People keep asking me how college is, and I waffle between hemming and hawing my way around the question and just straight up telling them that it sucks. Usually I settle for something along the lines of, “Sophomore year is over and I never have to do that again. Hallelujah.” And then I get asked what was so hard about this year, and I don’t really know.

How do you explain that you just felt like crap for the majority of a semester no matter how brightly the sun shone some days and that you really weren’t entirely sure that you’d make it to May without dropping out and that you still pretty much feel like you’re going through the motions of going to college because it’s what you expect of yourself and what everybody else expects of you and you have no idea what you’d be doing if you weren’t in school? So I kinda shrug my shoulders and say, “I dunno exactly. It was just really, really hard. And I’m really glad it’s over.”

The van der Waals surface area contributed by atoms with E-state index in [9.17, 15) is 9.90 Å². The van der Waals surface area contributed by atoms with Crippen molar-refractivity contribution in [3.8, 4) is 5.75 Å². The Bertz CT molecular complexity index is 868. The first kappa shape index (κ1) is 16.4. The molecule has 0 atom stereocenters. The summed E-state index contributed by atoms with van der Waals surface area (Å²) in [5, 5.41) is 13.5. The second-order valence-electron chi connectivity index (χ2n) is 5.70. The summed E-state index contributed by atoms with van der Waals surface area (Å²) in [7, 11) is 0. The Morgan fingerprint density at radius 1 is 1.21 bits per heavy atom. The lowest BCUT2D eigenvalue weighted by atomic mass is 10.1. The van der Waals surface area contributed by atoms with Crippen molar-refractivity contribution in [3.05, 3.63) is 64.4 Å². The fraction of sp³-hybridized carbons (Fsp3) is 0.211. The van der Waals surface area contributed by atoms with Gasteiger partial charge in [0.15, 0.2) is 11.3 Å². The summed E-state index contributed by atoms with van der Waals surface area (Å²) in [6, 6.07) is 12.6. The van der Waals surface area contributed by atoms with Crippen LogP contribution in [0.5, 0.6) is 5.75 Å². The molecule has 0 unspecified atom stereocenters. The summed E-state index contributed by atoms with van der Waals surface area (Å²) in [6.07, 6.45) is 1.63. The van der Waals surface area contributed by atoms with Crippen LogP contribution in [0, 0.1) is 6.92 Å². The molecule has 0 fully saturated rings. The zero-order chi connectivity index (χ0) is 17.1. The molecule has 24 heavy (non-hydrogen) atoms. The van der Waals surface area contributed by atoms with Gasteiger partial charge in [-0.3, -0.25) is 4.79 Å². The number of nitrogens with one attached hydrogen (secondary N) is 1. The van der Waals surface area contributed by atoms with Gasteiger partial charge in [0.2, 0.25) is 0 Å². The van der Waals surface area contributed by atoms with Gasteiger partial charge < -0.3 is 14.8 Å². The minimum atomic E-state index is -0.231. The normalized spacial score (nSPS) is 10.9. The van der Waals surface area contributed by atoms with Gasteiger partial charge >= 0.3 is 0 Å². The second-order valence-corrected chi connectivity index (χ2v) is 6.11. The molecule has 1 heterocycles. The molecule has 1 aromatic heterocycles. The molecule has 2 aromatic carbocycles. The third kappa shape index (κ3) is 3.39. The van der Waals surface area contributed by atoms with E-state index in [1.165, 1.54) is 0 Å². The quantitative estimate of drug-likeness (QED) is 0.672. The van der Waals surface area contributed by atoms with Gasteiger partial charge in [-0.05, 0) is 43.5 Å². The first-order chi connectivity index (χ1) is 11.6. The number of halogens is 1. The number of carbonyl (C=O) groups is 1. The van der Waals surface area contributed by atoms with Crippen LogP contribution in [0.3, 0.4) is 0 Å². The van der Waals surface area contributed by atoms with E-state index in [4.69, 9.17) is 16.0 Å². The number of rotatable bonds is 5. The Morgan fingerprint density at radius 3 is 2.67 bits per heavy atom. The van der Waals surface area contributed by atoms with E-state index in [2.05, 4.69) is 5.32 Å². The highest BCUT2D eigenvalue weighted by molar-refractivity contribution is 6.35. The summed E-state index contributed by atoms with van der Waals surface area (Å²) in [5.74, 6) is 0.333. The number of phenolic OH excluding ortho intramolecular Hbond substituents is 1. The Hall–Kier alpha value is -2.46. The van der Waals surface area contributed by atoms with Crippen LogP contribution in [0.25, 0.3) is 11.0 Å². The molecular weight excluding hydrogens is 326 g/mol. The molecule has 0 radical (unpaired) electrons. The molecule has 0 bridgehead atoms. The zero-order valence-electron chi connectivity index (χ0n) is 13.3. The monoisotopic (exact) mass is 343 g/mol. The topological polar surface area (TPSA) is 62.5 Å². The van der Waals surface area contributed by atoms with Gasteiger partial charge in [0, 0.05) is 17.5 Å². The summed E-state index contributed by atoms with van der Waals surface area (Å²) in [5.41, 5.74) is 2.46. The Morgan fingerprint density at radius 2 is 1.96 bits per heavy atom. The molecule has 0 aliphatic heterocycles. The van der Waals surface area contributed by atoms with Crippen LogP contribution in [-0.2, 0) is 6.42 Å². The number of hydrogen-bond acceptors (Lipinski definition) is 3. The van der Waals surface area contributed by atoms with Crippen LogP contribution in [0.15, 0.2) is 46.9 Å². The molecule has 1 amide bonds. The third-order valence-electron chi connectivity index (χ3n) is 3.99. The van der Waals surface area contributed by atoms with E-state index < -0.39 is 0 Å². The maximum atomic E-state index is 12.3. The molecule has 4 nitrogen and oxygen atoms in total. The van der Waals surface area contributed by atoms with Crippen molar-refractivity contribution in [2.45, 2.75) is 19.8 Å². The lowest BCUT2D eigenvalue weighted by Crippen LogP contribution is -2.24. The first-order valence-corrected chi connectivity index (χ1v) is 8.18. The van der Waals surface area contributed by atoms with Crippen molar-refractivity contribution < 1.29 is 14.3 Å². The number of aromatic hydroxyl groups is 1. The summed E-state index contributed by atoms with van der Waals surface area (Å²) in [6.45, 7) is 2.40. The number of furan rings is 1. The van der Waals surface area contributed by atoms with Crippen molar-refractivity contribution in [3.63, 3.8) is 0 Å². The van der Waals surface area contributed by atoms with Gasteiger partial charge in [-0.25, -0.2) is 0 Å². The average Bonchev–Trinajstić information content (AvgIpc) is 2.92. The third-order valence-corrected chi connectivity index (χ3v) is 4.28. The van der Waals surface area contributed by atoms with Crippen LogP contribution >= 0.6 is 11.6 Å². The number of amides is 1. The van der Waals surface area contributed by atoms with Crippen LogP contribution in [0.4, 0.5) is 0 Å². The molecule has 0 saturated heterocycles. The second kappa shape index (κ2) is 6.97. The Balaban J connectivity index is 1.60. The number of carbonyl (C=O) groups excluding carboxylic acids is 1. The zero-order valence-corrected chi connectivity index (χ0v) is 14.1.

Nobody’s satisfied with that answer. Least of all me. But I go with it because church people actually don’t usually care about your deepest thoughts. We ask, “How are you?!” as we walk in opposite directions down the sidewalk.

I freaking hate that custom: ‘How are you?’ as synonymous with ‘Hello! Nice to see you!’ Because the response is either the general (and often dishonest [and also totally grammatically incorrect]) ‘I’m good. You?’ or it’s being obnoxiously honest and making someone uncomfortable by giving them an ‘I’m kind of struggling right now’ when all they expected was for you to mindlessly acknowledge their greeting and keep walking.

I know, part of this indignation is my really straightforward personality talking. Because if it were up to me, we’d strip all the pointless small talk away and only talk to each other when we needed to accomplish something or wanted to discuss the really relevant stuff that fills our headspace and is key to who we are.

But at the same time, why do we say this one thing when we actually mean something entirely different? Language is fluid; why has it moved to perpetrate a sham in our everyday speech?